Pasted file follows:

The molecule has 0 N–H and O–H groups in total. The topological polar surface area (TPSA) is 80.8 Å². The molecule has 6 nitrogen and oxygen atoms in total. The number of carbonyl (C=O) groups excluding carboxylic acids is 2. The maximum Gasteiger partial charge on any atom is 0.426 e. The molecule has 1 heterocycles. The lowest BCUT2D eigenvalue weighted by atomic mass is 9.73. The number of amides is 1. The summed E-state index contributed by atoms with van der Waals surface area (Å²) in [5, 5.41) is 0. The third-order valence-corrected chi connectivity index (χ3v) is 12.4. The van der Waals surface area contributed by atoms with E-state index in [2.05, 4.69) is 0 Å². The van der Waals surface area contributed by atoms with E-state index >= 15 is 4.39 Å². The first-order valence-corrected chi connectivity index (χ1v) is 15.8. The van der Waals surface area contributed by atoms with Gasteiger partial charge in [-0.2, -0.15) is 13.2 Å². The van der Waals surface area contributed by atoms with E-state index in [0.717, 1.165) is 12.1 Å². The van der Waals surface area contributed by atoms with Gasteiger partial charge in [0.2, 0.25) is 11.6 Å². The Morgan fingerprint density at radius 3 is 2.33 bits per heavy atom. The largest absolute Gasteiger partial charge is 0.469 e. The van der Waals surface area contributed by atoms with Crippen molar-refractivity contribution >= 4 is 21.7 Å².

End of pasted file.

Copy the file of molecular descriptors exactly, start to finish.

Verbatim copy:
The molecule has 0 N–H and O–H groups in total. The topological polar surface area (TPSA) is 80.8 Å². The molecule has 6 nitrogen and oxygen atoms in total. The number of carbonyl (C=O) groups excluding carboxylic acids is 2. The maximum Gasteiger partial charge on any atom is 0.426 e. The molecule has 1 heterocycles. The lowest BCUT2D eigenvalue weighted by atomic mass is 9.73. The number of amides is 1. The summed E-state index contributed by atoms with van der Waals surface area (Å²) in [5, 5.41) is 0. The third-order valence-corrected chi connectivity index (χ3v) is 12.4. The van der Waals surface area contributed by atoms with E-state index in [2.05, 4.69) is 0 Å². The van der Waals surface area contributed by atoms with E-state index >= 15 is 4.39 Å². The first-order valence-corrected chi connectivity index (χ1v) is 15.8. The van der Waals surface area contributed by atoms with Gasteiger partial charge in [-0.2, -0.15) is 13.2 Å². The van der Waals surface area contributed by atoms with E-state index in [0.717, 1.165) is 12.1 Å². The van der Waals surface area contributed by atoms with Gasteiger partial charge in [0.2, 0.25) is 11.6 Å². The Morgan fingerprint density at radius 3 is 2.33 bits per heavy atom. The largest absolute Gasteiger partial charge is 0.469 e. The van der Waals surface area contributed by atoms with Crippen molar-refractivity contribution >= 4 is 21.7 Å².